In a previous article, we raised many issues about the advertising model and free online services in general. They all fall within the spectrum of hidden cost, something society, we, eventually pay for. From recurring annoyances to a loss of political power, the range of consequences of data concentration for political and social influence is wide. Behind all of these “free” offers, compromises are made.
There are many issues with the ad model, all falling under the spectrum of hidden cost. Indeed, behind FB’s “free” offer, a lot of compromises are made, here is a quick overview:
Considering the online services business model, the (infinite) multiplication of ads inevitable. Indeed, it’s the main way for the actor to maximize their revenues. They are essentially caught in a profitable and vicious circle: More ads -> More views, more views -> more sales, more sales -> more money -> more ads.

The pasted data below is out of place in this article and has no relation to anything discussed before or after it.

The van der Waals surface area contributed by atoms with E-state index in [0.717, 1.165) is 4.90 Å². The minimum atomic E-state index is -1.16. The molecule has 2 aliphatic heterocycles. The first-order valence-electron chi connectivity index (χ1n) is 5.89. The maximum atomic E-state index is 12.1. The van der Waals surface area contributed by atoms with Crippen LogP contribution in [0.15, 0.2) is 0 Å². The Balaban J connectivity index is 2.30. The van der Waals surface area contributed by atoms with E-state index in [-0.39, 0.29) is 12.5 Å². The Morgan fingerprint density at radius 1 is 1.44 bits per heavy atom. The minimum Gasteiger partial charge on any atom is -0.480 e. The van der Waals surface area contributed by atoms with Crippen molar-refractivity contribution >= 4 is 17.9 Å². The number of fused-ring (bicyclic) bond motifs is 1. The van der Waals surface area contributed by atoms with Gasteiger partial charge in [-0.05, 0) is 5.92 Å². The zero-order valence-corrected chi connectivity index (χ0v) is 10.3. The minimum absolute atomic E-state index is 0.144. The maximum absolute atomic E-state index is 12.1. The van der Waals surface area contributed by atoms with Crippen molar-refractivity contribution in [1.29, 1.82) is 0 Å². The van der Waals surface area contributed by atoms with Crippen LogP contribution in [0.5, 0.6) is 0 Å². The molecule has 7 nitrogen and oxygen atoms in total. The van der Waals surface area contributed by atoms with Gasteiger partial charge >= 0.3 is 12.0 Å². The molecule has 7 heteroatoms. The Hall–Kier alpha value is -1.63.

Since ads are profitable, more and more media space is used to that end. New forms of advertising-content hybrids appeared over the past years, like Native Advertising, as advertisers are looking for new territory to conquer where the consumer resistance is lower. The frontier between a media outlet and a brand outlet is progressively fading out.
On the online side of the industry, the sheer size of the actor should be a cause for concern. Facebook now as 2bn+ users. That’s more than any government, even China or India can’t compete. With this level of mainstream adoption, the reach is virtually unlimited and nobody is out of scope. To continue to personalize its ads further, Facebook amasses detailed profiles for most individuals, that can then be used to influence them.